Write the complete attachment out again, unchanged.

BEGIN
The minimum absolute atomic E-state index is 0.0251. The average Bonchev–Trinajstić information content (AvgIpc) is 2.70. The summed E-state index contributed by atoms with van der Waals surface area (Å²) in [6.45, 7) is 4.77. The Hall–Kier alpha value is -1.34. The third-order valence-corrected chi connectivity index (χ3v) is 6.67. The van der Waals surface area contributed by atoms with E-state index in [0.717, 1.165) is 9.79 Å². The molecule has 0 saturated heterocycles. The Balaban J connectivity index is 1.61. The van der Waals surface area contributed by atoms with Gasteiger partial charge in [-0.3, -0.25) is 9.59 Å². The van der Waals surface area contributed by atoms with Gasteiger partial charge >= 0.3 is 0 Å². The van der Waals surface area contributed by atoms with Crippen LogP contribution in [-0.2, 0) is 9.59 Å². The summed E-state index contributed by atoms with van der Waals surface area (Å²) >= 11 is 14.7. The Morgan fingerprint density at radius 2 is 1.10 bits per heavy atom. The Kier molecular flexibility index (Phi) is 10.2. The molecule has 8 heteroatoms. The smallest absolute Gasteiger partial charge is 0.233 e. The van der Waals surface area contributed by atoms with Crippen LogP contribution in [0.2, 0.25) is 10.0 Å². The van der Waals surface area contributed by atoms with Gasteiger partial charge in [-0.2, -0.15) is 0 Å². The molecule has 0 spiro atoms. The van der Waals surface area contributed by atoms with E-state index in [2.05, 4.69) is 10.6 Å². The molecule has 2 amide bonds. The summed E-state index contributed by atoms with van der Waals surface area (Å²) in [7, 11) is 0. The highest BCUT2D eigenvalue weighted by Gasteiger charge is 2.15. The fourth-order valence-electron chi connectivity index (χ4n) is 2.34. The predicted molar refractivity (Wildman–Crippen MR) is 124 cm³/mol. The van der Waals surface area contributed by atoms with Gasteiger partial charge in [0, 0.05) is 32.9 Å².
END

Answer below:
The minimum absolute atomic E-state index is 0.0251. The average Bonchev–Trinajstić information content (AvgIpc) is 2.70. The summed E-state index contributed by atoms with van der Waals surface area (Å²) in [6.45, 7) is 4.77. The Hall–Kier alpha value is -1.34. The third-order valence-corrected chi connectivity index (χ3v) is 6.67. The van der Waals surface area contributed by atoms with E-state index in [0.717, 1.165) is 9.79 Å². The molecule has 0 saturated heterocycles. The Balaban J connectivity index is 1.61. The van der Waals surface area contributed by atoms with Gasteiger partial charge in [-0.3, -0.25) is 9.59 Å². The van der Waals surface area contributed by atoms with Gasteiger partial charge >= 0.3 is 0 Å². The van der Waals surface area contributed by atoms with Crippen LogP contribution in [-0.2, 0) is 9.59 Å². The summed E-state index contributed by atoms with van der Waals surface area (Å²) >= 11 is 14.7. The Morgan fingerprint density at radius 2 is 1.10 bits per heavy atom. The Kier molecular flexibility index (Phi) is 10.2. The molecule has 8 heteroatoms. The smallest absolute Gasteiger partial charge is 0.233 e. The van der Waals surface area contributed by atoms with Crippen LogP contribution in [0.2, 0.25) is 10.0 Å². The van der Waals surface area contributed by atoms with Gasteiger partial charge in [-0.2, -0.15) is 0 Å². The molecule has 0 spiro atoms. The van der Waals surface area contributed by atoms with E-state index in [2.05, 4.69) is 10.6 Å². The molecule has 2 amide bonds. The summed E-state index contributed by atoms with van der Waals surface area (Å²) in [7, 11) is 0. The highest BCUT2D eigenvalue weighted by Gasteiger charge is 2.15. The fourth-order valence-electron chi connectivity index (χ4n) is 2.34. The predicted molar refractivity (Wildman–Crippen MR) is 124 cm³/mol. The van der Waals surface area contributed by atoms with Gasteiger partial charge in [0, 0.05) is 32.9 Å².